Since the lifting of coronavirus restrictions on 19 July, the government has expressed its preference for a gradual return to workplaces across England. Rishi Sunak has further endorsed this message by saying that he wishes to see young people physically return to the office, believing such a move would prove ‘valuable’ to
their careers.

Speaking to LinkedIn News, Mr Sunak said, “I’ve spoken previously about young people in particular benefiting from being in offices: it was really beneficial to me when I was starting out in my career. The mentors that I found when I first started my job, I still talk to and they’ve been helpful to me all through my career even after we’ve gone in different ways.”

While some firms, such as the Chancellor’s former employer Goldman Sachs, are actively encouraging employees to return to the office as restrictions ease, others are planning to allow office-based staff greater flexibility with working arrangements. Indeed, survey evidence suggests that many office workers would relish the opportunity to work remotely, at least some of the time.



The Department for Business, Energy and Industrial Strategy has published the names of 191 firms who failed to pay the National Minimum Wage. The breaches occurred across a seven-year period up to 2018, with a total of £2.1 million owed to over 34,000 workers. Employers are obliged to pay back arrears at current minimum wage rates, as well as financial penalties up to 200% of arrears to the government.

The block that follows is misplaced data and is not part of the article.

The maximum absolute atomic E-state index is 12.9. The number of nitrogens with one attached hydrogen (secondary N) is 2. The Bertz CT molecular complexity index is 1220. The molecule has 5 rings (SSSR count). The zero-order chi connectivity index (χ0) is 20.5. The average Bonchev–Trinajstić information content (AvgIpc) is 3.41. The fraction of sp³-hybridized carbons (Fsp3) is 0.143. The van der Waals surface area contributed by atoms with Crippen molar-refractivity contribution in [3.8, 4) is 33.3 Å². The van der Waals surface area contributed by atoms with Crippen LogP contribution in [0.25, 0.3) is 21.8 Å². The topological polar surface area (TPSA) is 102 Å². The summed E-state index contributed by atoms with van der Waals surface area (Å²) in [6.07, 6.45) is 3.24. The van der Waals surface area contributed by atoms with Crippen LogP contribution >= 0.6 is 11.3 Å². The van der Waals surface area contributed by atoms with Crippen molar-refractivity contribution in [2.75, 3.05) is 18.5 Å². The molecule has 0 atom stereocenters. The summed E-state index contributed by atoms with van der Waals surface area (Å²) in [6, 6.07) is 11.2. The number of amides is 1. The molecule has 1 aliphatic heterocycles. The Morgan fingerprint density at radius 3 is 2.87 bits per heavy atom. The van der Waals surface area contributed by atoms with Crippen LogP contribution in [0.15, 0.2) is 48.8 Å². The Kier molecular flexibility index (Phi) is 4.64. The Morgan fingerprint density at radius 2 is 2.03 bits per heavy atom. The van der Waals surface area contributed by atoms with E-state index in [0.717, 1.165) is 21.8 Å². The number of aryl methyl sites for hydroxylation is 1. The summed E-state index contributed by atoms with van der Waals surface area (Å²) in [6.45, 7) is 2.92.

The Commercial Tenants Association has called for a new approach to deal with billions of pounds of
COVID-related commercial rent debts. Specifically, it wants the government to adopt an Australian-style model, requiring landlords to waive at least 50% of debts accrued during the pandemic and to allow the remaining balance to be repaid in instalments across the remaining time on the lease.


In response to an HMRC consultation on simplifying the VAT land exemption, the Institute of Chartered Accountants in England and Wales (ICAEW) has called the current VAT rules related to land and property ‘unnecessarily complex’, saying that they would benefit from ‘significant simplification’. The ICAEW highlighted the need for a fundamental review of VAT exemptions, urging HMRC to abolish all VAT  exemptions and remove all VAT options.